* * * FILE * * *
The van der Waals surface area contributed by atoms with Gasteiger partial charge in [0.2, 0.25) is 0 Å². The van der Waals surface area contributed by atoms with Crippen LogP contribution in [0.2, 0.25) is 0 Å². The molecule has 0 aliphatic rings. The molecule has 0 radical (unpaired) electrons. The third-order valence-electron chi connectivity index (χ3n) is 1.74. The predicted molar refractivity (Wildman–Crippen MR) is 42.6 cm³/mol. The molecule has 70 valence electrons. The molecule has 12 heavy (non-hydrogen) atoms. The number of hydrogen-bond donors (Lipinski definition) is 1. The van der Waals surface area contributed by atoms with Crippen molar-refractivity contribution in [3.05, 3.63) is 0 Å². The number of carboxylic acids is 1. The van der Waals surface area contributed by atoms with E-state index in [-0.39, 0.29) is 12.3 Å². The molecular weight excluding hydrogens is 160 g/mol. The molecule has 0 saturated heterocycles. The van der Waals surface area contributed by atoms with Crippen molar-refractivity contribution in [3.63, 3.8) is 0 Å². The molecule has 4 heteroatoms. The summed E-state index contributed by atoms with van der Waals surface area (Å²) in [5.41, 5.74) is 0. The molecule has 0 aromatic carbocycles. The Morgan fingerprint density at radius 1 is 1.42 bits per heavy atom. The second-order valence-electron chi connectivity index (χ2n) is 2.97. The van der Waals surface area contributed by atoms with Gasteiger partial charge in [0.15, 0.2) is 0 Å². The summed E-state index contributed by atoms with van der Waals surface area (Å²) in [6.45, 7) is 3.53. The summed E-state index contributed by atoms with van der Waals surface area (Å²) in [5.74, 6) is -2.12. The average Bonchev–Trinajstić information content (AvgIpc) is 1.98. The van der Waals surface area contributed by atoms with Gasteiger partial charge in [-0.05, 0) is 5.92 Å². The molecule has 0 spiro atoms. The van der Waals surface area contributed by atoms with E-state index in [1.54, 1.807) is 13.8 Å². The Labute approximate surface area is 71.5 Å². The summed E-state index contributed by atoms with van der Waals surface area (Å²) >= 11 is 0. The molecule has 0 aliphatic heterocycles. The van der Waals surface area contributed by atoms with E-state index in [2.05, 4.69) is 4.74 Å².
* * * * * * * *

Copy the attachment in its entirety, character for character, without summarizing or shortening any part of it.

The van der Waals surface area contributed by atoms with Gasteiger partial charge in [0.2, 0.25) is 0 Å². The van der Waals surface area contributed by atoms with Crippen LogP contribution in [0.2, 0.25) is 0 Å². The molecule has 0 aliphatic rings. The molecule has 0 radical (unpaired) electrons. The third-order valence-electron chi connectivity index (χ3n) is 1.74. The predicted molar refractivity (Wildman–Crippen MR) is 42.6 cm³/mol. The molecule has 70 valence electrons. The molecule has 12 heavy (non-hydrogen) atoms. The number of hydrogen-bond donors (Lipinski definition) is 1. The van der Waals surface area contributed by atoms with Crippen molar-refractivity contribution in [3.05, 3.63) is 0 Å². The number of carboxylic acids is 1. The van der Waals surface area contributed by atoms with E-state index in [-0.39, 0.29) is 12.3 Å². The molecular weight excluding hydrogens is 160 g/mol. The molecule has 0 saturated heterocycles. The van der Waals surface area contributed by atoms with Crippen molar-refractivity contribution in [3.63, 3.8) is 0 Å². The molecule has 4 heteroatoms. The summed E-state index contributed by atoms with van der Waals surface area (Å²) in [5.41, 5.74) is 0. The molecule has 0 aromatic carbocycles. The Morgan fingerprint density at radius 1 is 1.42 bits per heavy atom. The second-order valence-electron chi connectivity index (χ2n) is 2.97. The van der Waals surface area contributed by atoms with Gasteiger partial charge in [0.15, 0.2) is 0 Å². The summed E-state index contributed by atoms with van der Waals surface area (Å²) in [6.45, 7) is 3.53. The summed E-state index contributed by atoms with van der Waals surface area (Å²) in [5.74, 6) is -2.12. The average Bonchev–Trinajstić information content (AvgIpc) is 1.98. The van der Waals surface area contributed by atoms with Gasteiger partial charge in [-0.05, 0) is 5.92 Å². The molecule has 0 spiro atoms. The van der Waals surface area contributed by atoms with E-state index in [1.54, 1.807) is 13.8 Å². The Labute approximate surface area is 71.5 Å². The summed E-state index contributed by atoms with van der Waals surface area (Å²) >= 11 is 0. The molecule has 0 aliphatic heterocycles. The van der Waals surface area contributed by atoms with E-state index in [2.05, 4.69) is 4.74 Å².